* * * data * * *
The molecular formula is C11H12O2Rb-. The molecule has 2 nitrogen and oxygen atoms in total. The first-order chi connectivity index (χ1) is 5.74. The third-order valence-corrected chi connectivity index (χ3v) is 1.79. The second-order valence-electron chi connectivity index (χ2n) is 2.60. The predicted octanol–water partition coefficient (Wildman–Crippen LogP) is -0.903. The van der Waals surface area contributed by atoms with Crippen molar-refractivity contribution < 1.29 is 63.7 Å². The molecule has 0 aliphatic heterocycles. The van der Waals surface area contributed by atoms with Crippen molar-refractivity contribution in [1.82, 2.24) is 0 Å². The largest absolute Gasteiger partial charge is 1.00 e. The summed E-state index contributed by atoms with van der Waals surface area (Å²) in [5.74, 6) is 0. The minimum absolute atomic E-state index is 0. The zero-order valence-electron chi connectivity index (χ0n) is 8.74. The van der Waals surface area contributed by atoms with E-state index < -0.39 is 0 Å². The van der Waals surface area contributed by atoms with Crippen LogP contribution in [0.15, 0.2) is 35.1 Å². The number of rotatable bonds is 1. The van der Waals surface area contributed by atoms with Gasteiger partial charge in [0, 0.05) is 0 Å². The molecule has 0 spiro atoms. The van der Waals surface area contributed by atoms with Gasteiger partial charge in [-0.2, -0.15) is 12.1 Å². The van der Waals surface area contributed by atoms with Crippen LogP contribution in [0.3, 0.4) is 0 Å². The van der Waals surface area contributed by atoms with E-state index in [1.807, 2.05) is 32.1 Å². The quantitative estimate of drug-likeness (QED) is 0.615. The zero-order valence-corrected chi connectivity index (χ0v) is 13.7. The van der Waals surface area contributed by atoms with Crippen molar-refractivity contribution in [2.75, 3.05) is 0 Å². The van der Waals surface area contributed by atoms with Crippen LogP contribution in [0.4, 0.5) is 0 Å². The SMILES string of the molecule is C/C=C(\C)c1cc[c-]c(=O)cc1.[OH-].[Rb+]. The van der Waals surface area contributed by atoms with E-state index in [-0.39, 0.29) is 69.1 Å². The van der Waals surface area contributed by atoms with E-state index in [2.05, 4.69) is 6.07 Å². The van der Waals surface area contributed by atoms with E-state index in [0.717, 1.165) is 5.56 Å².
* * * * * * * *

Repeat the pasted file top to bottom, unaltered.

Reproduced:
The molecular formula is C11H12O2Rb-. The molecule has 2 nitrogen and oxygen atoms in total. The first-order chi connectivity index (χ1) is 5.74. The third-order valence-corrected chi connectivity index (χ3v) is 1.79. The second-order valence-electron chi connectivity index (χ2n) is 2.60. The predicted octanol–water partition coefficient (Wildman–Crippen LogP) is -0.903. The van der Waals surface area contributed by atoms with Crippen molar-refractivity contribution < 1.29 is 63.7 Å². The molecule has 0 aliphatic heterocycles. The van der Waals surface area contributed by atoms with Crippen molar-refractivity contribution in [1.82, 2.24) is 0 Å². The largest absolute Gasteiger partial charge is 1.00 e. The summed E-state index contributed by atoms with van der Waals surface area (Å²) in [5.74, 6) is 0. The minimum absolute atomic E-state index is 0. The zero-order valence-electron chi connectivity index (χ0n) is 8.74. The van der Waals surface area contributed by atoms with E-state index < -0.39 is 0 Å². The van der Waals surface area contributed by atoms with Crippen LogP contribution in [0.15, 0.2) is 35.1 Å². The number of rotatable bonds is 1. The van der Waals surface area contributed by atoms with Gasteiger partial charge in [0, 0.05) is 0 Å². The molecule has 0 spiro atoms. The van der Waals surface area contributed by atoms with Gasteiger partial charge in [-0.2, -0.15) is 12.1 Å². The van der Waals surface area contributed by atoms with Crippen LogP contribution in [0.3, 0.4) is 0 Å². The van der Waals surface area contributed by atoms with E-state index in [1.807, 2.05) is 32.1 Å². The quantitative estimate of drug-likeness (QED) is 0.615. The zero-order valence-corrected chi connectivity index (χ0v) is 13.7. The van der Waals surface area contributed by atoms with Crippen molar-refractivity contribution in [2.75, 3.05) is 0 Å². The van der Waals surface area contributed by atoms with Crippen LogP contribution in [0.4, 0.5) is 0 Å². The SMILES string of the molecule is C/C=C(\C)c1cc[c-]c(=O)cc1.[OH-].[Rb+]. The van der Waals surface area contributed by atoms with E-state index in [-0.39, 0.29) is 69.1 Å². The van der Waals surface area contributed by atoms with E-state index in [2.05, 4.69) is 6.07 Å². The van der Waals surface area contributed by atoms with E-state index in [0.717, 1.165) is 5.56 Å².